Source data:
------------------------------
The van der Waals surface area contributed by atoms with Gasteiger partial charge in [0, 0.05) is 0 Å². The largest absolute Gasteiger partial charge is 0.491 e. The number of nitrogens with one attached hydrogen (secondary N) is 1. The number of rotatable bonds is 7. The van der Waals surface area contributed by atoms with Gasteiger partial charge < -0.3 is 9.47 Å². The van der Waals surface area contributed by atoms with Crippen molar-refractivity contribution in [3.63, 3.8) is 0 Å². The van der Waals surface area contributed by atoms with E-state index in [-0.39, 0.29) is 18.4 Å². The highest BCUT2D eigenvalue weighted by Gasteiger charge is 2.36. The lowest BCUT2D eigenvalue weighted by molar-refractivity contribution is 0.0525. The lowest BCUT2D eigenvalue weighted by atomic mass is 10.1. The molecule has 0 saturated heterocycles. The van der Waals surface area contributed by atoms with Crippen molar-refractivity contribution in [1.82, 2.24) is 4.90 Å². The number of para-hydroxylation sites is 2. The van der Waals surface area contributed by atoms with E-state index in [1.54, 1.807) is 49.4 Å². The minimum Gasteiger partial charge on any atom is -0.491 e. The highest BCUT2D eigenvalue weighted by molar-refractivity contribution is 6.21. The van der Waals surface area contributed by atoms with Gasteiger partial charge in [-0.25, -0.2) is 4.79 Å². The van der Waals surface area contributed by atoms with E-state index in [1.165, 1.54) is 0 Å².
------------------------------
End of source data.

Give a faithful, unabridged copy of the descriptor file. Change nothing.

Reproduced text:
The van der Waals surface area contributed by atoms with Gasteiger partial charge in [0, 0.05) is 0 Å². The largest absolute Gasteiger partial charge is 0.491 e. The number of nitrogens with one attached hydrogen (secondary N) is 1. The number of rotatable bonds is 7. The van der Waals surface area contributed by atoms with Gasteiger partial charge < -0.3 is 9.47 Å². The van der Waals surface area contributed by atoms with Crippen molar-refractivity contribution in [3.63, 3.8) is 0 Å². The van der Waals surface area contributed by atoms with E-state index in [-0.39, 0.29) is 18.4 Å². The highest BCUT2D eigenvalue weighted by Gasteiger charge is 2.36. The lowest BCUT2D eigenvalue weighted by molar-refractivity contribution is 0.0525. The lowest BCUT2D eigenvalue weighted by atomic mass is 10.1. The molecule has 0 saturated heterocycles. The van der Waals surface area contributed by atoms with Crippen molar-refractivity contribution in [1.82, 2.24) is 4.90 Å². The number of para-hydroxylation sites is 2. The van der Waals surface area contributed by atoms with E-state index in [1.54, 1.807) is 49.4 Å². The minimum Gasteiger partial charge on any atom is -0.491 e. The highest BCUT2D eigenvalue weighted by molar-refractivity contribution is 6.21. The van der Waals surface area contributed by atoms with Gasteiger partial charge in [-0.25, -0.2) is 4.79 Å². The van der Waals surface area contributed by atoms with E-state index in [1.165, 1.54) is 0 Å².